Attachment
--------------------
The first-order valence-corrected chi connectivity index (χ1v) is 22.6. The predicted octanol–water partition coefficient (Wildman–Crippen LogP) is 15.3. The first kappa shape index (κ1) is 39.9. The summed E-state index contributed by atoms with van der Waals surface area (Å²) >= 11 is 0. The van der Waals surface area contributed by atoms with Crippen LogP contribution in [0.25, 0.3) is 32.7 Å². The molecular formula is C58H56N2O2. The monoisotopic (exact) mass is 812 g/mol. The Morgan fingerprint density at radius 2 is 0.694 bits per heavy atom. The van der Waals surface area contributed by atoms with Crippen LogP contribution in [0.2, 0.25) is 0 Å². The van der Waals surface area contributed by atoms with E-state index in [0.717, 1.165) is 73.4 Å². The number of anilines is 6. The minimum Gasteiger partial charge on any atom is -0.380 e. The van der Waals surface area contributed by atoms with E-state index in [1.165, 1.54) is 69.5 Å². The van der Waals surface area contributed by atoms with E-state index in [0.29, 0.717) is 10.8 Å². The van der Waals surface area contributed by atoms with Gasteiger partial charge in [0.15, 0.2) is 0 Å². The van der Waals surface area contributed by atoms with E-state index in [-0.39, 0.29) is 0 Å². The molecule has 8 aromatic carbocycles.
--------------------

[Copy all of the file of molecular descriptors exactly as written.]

The first-order valence-corrected chi connectivity index (χ1v) is 22.6. The predicted octanol–water partition coefficient (Wildman–Crippen LogP) is 15.3. The first kappa shape index (κ1) is 39.9. The summed E-state index contributed by atoms with van der Waals surface area (Å²) >= 11 is 0. The van der Waals surface area contributed by atoms with Crippen LogP contribution in [0.25, 0.3) is 32.7 Å². The molecular formula is C58H56N2O2. The monoisotopic (exact) mass is 812 g/mol. The Morgan fingerprint density at radius 2 is 0.694 bits per heavy atom. The van der Waals surface area contributed by atoms with Crippen LogP contribution in [0.2, 0.25) is 0 Å². The van der Waals surface area contributed by atoms with E-state index in [0.717, 1.165) is 73.4 Å². The number of anilines is 6. The minimum Gasteiger partial charge on any atom is -0.380 e. The van der Waals surface area contributed by atoms with E-state index in [1.165, 1.54) is 69.5 Å². The van der Waals surface area contributed by atoms with E-state index in [0.29, 0.717) is 10.8 Å². The van der Waals surface area contributed by atoms with Gasteiger partial charge in [0.15, 0.2) is 0 Å². The van der Waals surface area contributed by atoms with E-state index in [-0.39, 0.29) is 0 Å². The molecule has 8 aromatic carbocycles.